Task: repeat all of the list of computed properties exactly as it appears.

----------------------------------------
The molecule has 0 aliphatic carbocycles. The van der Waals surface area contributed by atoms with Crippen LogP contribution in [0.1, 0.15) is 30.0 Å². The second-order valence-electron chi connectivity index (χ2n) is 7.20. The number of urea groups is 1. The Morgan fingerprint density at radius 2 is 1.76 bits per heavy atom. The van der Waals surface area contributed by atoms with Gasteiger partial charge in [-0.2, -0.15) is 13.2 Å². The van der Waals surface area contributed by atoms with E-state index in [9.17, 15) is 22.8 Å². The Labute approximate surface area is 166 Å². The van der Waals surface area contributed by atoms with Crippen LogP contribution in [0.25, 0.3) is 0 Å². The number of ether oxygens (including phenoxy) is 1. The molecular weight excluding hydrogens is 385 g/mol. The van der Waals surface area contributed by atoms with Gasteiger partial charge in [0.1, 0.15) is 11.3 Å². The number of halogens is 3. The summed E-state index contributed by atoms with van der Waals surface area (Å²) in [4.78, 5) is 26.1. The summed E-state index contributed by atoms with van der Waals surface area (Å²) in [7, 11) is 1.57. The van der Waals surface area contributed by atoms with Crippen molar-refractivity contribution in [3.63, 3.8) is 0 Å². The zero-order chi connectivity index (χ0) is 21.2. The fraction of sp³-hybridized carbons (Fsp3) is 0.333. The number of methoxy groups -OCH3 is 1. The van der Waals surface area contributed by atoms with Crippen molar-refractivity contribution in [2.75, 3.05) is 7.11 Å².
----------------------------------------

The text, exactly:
The molecule has 0 aliphatic carbocycles. The van der Waals surface area contributed by atoms with Crippen LogP contribution in [0.1, 0.15) is 30.0 Å². The second-order valence-electron chi connectivity index (χ2n) is 7.20. The number of urea groups is 1. The Morgan fingerprint density at radius 2 is 1.76 bits per heavy atom. The van der Waals surface area contributed by atoms with Gasteiger partial charge in [-0.2, -0.15) is 13.2 Å². The van der Waals surface area contributed by atoms with E-state index in [9.17, 15) is 22.8 Å². The Labute approximate surface area is 166 Å². The van der Waals surface area contributed by atoms with Crippen LogP contribution in [0.25, 0.3) is 0 Å². The number of ether oxygens (including phenoxy) is 1. The molecular weight excluding hydrogens is 385 g/mol. The van der Waals surface area contributed by atoms with Gasteiger partial charge in [0.1, 0.15) is 11.3 Å². The number of halogens is 3. The summed E-state index contributed by atoms with van der Waals surface area (Å²) in [4.78, 5) is 26.1. The summed E-state index contributed by atoms with van der Waals surface area (Å²) in [7, 11) is 1.57. The van der Waals surface area contributed by atoms with Crippen molar-refractivity contribution in [3.63, 3.8) is 0 Å². The zero-order chi connectivity index (χ0) is 21.2. The fraction of sp³-hybridized carbons (Fsp3) is 0.333. The number of methoxy groups -OCH3 is 1. The van der Waals surface area contributed by atoms with Crippen molar-refractivity contribution in [2.75, 3.05) is 7.11 Å².